Tea and Biscuit Special

Reads: 54  | Likes: 0  | Shelves: 0  | Comments: 0

  • Facebook
  • Twitter
  • Reddit
  • Pinterest
  • Invite

Status: In Progress  |  Genre: Humor  |  House: Booksie Classic

Two hollywood socialite friends meet for a tea and biscuit special.

The seat of a cast aluminum chair bowed slightly as Joyce Darlene settled into her favorite spot on the patio.  A waitress and a busboy watched on the other side of the door in anticipation. The waitstaff rotated chairs specifically for the retired moviestar as she did nothing delicately. The mere act of sitting was a dramatic plop. The rapid plunge and overstuffed totes were too much for a delicate chair. Each week, the staff had a fair amount of warning before she warped and bent metal. Joyce wore brightly colored frocks that rippled as she strut side to side and waved like a flag as her hands told unbelievable anecdotes. The 5’ 9” curvy woman was unmistakable in public. She arrived each week at 10:06. The sail of clashing neons could be detected blocks before her arrival.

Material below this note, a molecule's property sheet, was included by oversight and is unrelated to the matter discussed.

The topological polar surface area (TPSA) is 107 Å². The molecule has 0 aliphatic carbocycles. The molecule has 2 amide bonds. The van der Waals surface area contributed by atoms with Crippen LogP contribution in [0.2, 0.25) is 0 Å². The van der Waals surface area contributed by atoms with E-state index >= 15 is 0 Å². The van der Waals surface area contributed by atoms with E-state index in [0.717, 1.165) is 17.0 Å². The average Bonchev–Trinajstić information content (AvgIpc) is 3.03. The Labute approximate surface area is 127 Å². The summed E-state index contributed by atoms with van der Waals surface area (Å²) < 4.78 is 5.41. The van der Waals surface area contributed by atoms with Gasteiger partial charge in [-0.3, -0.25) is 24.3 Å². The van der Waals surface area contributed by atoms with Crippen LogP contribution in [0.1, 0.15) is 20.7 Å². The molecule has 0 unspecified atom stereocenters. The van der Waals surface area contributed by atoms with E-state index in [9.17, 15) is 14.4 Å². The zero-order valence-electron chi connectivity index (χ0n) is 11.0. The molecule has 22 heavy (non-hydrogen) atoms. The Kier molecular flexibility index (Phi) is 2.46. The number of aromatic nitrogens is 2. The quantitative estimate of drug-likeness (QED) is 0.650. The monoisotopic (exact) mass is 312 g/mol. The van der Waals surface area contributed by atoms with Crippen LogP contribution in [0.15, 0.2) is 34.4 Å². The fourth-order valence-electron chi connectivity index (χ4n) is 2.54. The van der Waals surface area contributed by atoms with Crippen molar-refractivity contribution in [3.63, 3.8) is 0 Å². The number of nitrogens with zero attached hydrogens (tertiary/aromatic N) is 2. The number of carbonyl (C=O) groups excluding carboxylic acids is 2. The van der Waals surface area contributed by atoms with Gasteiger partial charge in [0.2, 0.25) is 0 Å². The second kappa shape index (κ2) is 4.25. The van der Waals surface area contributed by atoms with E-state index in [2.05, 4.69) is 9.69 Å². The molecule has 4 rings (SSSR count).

“Don, get me a glass of water, dear. Can’t you see, I’m parched!” Joyce spoke as if the world existed for her. Don never worked at this cafe, so there was a pause before a waiter left his station for the request.

A crystal glass of water materialized on the tabletop. Joyce pinched the cup with two fingers while the others unravelled like a folding fan taking a sip. Loud slurping sounds emitted from pouty lips. A waitress tiptoed around the actress.

“Beautiful morning, isn’t it?” The waitress greeted. 

“Oh, just spectacular!” Joyce breathed. The waitress observed the attempt to hide grey roots with powdered  red shadow. It  contrasted with the carrot curls of a voluminous bob.